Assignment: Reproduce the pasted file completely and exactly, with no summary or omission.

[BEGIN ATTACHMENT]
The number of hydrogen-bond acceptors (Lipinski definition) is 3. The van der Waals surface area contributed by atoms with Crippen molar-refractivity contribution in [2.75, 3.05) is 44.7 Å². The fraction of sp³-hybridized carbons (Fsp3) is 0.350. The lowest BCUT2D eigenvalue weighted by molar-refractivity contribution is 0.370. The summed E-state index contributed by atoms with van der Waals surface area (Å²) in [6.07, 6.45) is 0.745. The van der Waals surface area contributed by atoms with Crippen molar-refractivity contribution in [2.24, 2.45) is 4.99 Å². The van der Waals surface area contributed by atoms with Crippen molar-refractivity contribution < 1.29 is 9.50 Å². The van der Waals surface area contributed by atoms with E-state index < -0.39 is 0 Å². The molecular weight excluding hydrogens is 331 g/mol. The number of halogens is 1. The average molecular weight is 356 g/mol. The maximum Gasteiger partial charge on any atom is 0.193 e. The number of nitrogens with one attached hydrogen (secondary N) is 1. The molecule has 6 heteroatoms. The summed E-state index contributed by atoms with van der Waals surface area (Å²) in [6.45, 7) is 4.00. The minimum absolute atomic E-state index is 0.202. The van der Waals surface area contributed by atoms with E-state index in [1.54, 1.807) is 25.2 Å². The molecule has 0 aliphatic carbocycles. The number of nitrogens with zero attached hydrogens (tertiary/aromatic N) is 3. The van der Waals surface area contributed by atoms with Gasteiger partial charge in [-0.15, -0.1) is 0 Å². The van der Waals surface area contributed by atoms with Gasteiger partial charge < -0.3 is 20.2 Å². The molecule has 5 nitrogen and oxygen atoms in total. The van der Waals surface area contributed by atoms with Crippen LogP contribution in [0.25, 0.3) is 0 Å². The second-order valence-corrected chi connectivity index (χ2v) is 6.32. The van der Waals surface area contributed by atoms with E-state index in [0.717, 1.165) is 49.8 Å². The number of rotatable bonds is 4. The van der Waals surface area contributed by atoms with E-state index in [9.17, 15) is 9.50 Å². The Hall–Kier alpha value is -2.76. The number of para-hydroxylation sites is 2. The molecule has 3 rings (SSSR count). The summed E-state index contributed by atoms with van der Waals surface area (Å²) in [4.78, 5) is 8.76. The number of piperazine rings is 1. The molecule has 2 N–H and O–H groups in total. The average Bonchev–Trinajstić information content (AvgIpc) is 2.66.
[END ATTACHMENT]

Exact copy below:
The number of hydrogen-bond acceptors (Lipinski definition) is 3. The van der Waals surface area contributed by atoms with Crippen molar-refractivity contribution in [2.75, 3.05) is 44.7 Å². The fraction of sp³-hybridized carbons (Fsp3) is 0.350. The lowest BCUT2D eigenvalue weighted by molar-refractivity contribution is 0.370. The summed E-state index contributed by atoms with van der Waals surface area (Å²) in [6.07, 6.45) is 0.745. The van der Waals surface area contributed by atoms with Crippen molar-refractivity contribution in [2.24, 2.45) is 4.99 Å². The van der Waals surface area contributed by atoms with Crippen molar-refractivity contribution < 1.29 is 9.50 Å². The van der Waals surface area contributed by atoms with E-state index < -0.39 is 0 Å². The molecular weight excluding hydrogens is 331 g/mol. The number of halogens is 1. The average molecular weight is 356 g/mol. The maximum Gasteiger partial charge on any atom is 0.193 e. The number of nitrogens with one attached hydrogen (secondary N) is 1. The molecule has 6 heteroatoms. The summed E-state index contributed by atoms with van der Waals surface area (Å²) in [6.45, 7) is 4.00. The minimum absolute atomic E-state index is 0.202. The van der Waals surface area contributed by atoms with E-state index in [1.54, 1.807) is 25.2 Å². The molecule has 0 aliphatic carbocycles. The number of nitrogens with zero attached hydrogens (tertiary/aromatic N) is 3. The van der Waals surface area contributed by atoms with Gasteiger partial charge in [-0.15, -0.1) is 0 Å². The van der Waals surface area contributed by atoms with Gasteiger partial charge < -0.3 is 20.2 Å². The molecule has 5 nitrogen and oxygen atoms in total. The van der Waals surface area contributed by atoms with Crippen LogP contribution in [0.25, 0.3) is 0 Å². The second-order valence-corrected chi connectivity index (χ2v) is 6.32. The van der Waals surface area contributed by atoms with E-state index in [0.717, 1.165) is 49.8 Å². The number of rotatable bonds is 4. The van der Waals surface area contributed by atoms with E-state index in [9.17, 15) is 9.50 Å². The Hall–Kier alpha value is -2.76. The number of para-hydroxylation sites is 2. The molecule has 3 rings (SSSR count). The summed E-state index contributed by atoms with van der Waals surface area (Å²) in [4.78, 5) is 8.76. The number of piperazine rings is 1. The molecule has 2 N–H and O–H groups in total. The average Bonchev–Trinajstić information content (AvgIpc) is 2.66.